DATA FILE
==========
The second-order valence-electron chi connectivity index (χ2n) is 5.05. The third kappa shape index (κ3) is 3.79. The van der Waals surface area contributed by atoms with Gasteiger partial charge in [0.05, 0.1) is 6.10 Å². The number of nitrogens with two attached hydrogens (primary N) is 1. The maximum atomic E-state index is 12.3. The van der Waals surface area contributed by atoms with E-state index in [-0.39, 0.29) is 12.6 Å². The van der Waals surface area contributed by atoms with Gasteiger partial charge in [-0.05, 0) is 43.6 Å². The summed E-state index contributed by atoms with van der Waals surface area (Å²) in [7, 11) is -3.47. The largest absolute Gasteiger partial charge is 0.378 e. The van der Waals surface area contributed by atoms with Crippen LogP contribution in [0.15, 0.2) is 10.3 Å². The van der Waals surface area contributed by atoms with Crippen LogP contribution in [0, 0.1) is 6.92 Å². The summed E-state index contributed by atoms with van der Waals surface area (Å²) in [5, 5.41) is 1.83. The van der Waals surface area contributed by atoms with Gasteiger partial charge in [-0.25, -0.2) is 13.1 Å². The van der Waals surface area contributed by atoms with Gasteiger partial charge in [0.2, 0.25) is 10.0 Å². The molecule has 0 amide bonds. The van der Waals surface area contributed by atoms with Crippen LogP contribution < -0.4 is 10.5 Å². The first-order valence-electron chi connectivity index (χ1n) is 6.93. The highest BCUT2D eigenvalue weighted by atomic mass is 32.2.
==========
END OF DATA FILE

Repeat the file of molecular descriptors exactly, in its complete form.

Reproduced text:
The second-order valence-electron chi connectivity index (χ2n) is 5.05. The third kappa shape index (κ3) is 3.79. The van der Waals surface area contributed by atoms with Gasteiger partial charge in [0.05, 0.1) is 6.10 Å². The number of nitrogens with two attached hydrogens (primary N) is 1. The maximum atomic E-state index is 12.3. The van der Waals surface area contributed by atoms with E-state index in [-0.39, 0.29) is 12.6 Å². The van der Waals surface area contributed by atoms with Gasteiger partial charge in [-0.05, 0) is 43.6 Å². The summed E-state index contributed by atoms with van der Waals surface area (Å²) in [7, 11) is -3.47. The largest absolute Gasteiger partial charge is 0.378 e. The van der Waals surface area contributed by atoms with Crippen LogP contribution in [0.15, 0.2) is 10.3 Å². The van der Waals surface area contributed by atoms with Crippen LogP contribution in [0, 0.1) is 6.92 Å². The summed E-state index contributed by atoms with van der Waals surface area (Å²) in [5, 5.41) is 1.83. The van der Waals surface area contributed by atoms with Gasteiger partial charge in [-0.25, -0.2) is 13.1 Å². The van der Waals surface area contributed by atoms with Gasteiger partial charge in [0.2, 0.25) is 10.0 Å². The molecule has 0 amide bonds. The van der Waals surface area contributed by atoms with Crippen LogP contribution < -0.4 is 10.5 Å². The first-order valence-electron chi connectivity index (χ1n) is 6.93. The highest BCUT2D eigenvalue weighted by atomic mass is 32.2.